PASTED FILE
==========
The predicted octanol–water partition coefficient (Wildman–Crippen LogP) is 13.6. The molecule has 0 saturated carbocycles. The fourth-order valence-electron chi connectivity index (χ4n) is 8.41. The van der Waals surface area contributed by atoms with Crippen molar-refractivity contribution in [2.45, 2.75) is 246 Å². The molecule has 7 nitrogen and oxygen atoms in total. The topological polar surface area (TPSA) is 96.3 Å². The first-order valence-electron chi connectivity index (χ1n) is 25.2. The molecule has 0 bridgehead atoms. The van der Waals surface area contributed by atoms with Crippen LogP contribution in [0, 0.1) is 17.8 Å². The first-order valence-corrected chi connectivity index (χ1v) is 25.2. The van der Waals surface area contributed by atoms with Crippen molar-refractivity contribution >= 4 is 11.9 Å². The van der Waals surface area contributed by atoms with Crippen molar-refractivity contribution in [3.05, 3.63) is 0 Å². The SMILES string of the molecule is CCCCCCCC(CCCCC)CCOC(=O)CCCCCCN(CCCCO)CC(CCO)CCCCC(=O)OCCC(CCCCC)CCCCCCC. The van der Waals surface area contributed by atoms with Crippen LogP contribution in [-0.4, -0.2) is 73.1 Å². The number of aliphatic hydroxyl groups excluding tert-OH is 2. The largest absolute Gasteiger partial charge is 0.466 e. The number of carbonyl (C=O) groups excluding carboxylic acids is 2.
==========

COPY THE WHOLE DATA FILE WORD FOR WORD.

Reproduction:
The predicted octanol–water partition coefficient (Wildman–Crippen LogP) is 13.6. The molecule has 0 saturated carbocycles. The fourth-order valence-electron chi connectivity index (χ4n) is 8.41. The van der Waals surface area contributed by atoms with Crippen molar-refractivity contribution in [2.45, 2.75) is 246 Å². The molecule has 7 nitrogen and oxygen atoms in total. The topological polar surface area (TPSA) is 96.3 Å². The first-order valence-electron chi connectivity index (χ1n) is 25.2. The molecule has 0 bridgehead atoms. The van der Waals surface area contributed by atoms with Crippen LogP contribution in [0, 0.1) is 17.8 Å². The first-order valence-corrected chi connectivity index (χ1v) is 25.2. The van der Waals surface area contributed by atoms with Crippen molar-refractivity contribution >= 4 is 11.9 Å². The van der Waals surface area contributed by atoms with Crippen molar-refractivity contribution in [3.05, 3.63) is 0 Å². The SMILES string of the molecule is CCCCCCCC(CCCCC)CCOC(=O)CCCCCCN(CCCCO)CC(CCO)CCCCC(=O)OCCC(CCCCC)CCCCCCC. The van der Waals surface area contributed by atoms with Crippen LogP contribution in [-0.4, -0.2) is 73.1 Å². The number of aliphatic hydroxyl groups excluding tert-OH is 2. The largest absolute Gasteiger partial charge is 0.466 e. The number of carbonyl (C=O) groups excluding carboxylic acids is 2.